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Talabani is still the strongest candidate for president's office

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Talabani is still the strongest candidate for president's office

Post  Shilo on Sun Aug 08, 2010 8:58 am

Talabani is still the strongest candidate for president's office

August 8th



Baghdad, Aug. 8, (AKnews) – No political bloc has informed the Kurdistan Blocs Coalition (KBC) that the office of the Iraqi president is off-limit to the Kurds, in particular outgoing President Jalal Talabani, said an official of the KBC on Sunday.

Mahmoud Othman, a prominent Kurdish lawmaker, said up to date other than Jalal Talabani there is no other nominee for the president’s post.

Talabani was elected as president in 2005. He is nominated by the Kurds to retain the largely-ceremonial office for another four-year term.

The calls from Kurds for Talabani to stay in office comes as the outgoing Prime Minister Nouri al-Maliki visits Erbil for talks with Kurdish leaders.

After suspending talks for over a week, a team of Kurdish representatives in Baghdad commenced significant negotiations this week with other political blocs in order to form a new government for the country, said Othman.

According to the lawmaker, the KBC "has certain fixed principles” and it does not have strong objections against any party or person when it comes to holding the prime minister’s office.

“The Kurds refuse the marginalization of any component in the political process.”

Othman said the forthcoming government must be committed to the articles of the constitution and federalism. He also stated future decision making processes must be based on political consensus.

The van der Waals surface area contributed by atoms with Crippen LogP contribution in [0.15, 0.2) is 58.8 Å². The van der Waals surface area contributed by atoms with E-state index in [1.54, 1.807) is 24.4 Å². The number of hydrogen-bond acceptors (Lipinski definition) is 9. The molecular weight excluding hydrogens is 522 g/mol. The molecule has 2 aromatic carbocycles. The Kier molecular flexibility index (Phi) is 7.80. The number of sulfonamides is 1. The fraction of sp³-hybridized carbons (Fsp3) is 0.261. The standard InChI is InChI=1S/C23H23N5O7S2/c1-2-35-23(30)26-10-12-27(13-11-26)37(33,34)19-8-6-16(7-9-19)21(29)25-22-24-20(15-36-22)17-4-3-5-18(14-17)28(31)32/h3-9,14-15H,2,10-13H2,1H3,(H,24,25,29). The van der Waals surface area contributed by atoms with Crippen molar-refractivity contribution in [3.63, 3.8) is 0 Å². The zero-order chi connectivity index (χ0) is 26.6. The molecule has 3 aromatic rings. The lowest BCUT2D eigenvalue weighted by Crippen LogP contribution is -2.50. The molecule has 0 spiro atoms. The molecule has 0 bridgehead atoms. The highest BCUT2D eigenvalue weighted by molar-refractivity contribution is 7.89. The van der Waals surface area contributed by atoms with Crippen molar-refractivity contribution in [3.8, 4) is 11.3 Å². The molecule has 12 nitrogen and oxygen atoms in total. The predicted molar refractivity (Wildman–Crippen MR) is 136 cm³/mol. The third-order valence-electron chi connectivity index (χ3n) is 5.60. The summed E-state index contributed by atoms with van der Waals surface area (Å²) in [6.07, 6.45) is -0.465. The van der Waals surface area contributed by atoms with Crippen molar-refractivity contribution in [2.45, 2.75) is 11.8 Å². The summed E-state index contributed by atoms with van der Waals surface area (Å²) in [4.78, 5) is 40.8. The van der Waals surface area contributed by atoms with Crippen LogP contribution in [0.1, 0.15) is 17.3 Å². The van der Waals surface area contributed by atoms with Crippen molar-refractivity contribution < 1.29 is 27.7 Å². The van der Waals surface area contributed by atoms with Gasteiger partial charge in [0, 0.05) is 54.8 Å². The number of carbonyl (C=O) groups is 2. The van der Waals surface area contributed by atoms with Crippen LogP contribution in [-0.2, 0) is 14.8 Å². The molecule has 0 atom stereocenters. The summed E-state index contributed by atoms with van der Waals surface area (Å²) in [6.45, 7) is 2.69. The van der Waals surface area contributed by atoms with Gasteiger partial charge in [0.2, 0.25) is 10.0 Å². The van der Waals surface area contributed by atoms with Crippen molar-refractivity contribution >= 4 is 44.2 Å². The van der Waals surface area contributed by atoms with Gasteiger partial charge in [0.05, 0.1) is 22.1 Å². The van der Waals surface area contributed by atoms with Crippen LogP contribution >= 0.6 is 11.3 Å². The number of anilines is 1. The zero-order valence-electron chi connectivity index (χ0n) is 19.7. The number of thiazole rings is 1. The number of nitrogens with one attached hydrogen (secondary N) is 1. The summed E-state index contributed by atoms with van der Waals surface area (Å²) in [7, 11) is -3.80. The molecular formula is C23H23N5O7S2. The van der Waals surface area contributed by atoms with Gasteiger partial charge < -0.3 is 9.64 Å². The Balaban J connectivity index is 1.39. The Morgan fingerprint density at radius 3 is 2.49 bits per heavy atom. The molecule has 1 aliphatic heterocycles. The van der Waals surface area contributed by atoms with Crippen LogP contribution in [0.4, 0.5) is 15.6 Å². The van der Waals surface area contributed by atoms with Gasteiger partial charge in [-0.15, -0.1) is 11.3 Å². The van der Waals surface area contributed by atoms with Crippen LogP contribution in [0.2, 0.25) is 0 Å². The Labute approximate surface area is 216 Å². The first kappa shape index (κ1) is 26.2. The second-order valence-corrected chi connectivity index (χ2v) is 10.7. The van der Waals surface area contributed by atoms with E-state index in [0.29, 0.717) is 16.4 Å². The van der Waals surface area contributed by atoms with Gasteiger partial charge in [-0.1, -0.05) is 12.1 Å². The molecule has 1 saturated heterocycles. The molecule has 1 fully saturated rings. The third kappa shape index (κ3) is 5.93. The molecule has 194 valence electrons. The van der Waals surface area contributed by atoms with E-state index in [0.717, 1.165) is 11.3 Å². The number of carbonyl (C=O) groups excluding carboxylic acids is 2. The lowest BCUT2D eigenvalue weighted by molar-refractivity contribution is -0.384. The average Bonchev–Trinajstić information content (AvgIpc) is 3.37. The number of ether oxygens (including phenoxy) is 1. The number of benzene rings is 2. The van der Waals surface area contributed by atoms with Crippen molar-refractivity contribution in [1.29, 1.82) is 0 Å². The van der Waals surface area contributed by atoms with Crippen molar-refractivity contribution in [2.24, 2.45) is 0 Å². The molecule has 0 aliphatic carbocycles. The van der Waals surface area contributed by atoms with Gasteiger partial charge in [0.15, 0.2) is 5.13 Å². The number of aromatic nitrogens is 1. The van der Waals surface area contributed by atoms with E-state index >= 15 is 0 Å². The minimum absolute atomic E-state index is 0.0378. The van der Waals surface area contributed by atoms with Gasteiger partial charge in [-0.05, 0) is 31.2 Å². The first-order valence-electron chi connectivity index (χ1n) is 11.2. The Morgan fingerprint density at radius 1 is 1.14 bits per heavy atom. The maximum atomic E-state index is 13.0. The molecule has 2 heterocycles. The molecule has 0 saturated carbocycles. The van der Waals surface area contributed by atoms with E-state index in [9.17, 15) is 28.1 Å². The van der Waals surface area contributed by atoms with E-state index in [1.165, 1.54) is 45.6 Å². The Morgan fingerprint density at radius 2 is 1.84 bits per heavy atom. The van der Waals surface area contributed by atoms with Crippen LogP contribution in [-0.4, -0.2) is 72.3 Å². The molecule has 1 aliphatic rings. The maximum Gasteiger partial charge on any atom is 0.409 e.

A delegation of Kurdish negotiators held talks last month in Baghdad with the major blocs of al-Iraqiya and State of Law Coalition (SLC) but did not arrive at an agreement.

Al-Iraqiya, led by former Prime Minister Ayad Allawi came first in last March’s parliamentary elections with 91 seats. The SLC, led by Maliki came second with 89 seats.

The constituting parties of the KBC have agreed on a common platform as the basis of their future alliances with other Iraqi factions.

The country’s political blocs have been mired in a deadlock situation after five months of intense talks. The groups have not been able to agree on a candidate for the prime minister’s post.

As the political crisis continues, the country has witnessed a rise in violence prompting fears that further delay could negatively affect the country’s security situation.

Maliki’s government claim to be in charge of the circumstances saying the political turmoil will not affect its handling of the security situation.

Washington also is concerned that the stalemate might negatively impact the timetable for withdrawing its troops from the country.

The U.S. military it expected to withdraw its combat troops from Iraq by the end of August, but around 50,000 troops will be left behind to act as advisors to the Iraqi military until the end of 2011.
http://www.aknews.com/en/aknews/4/171770/
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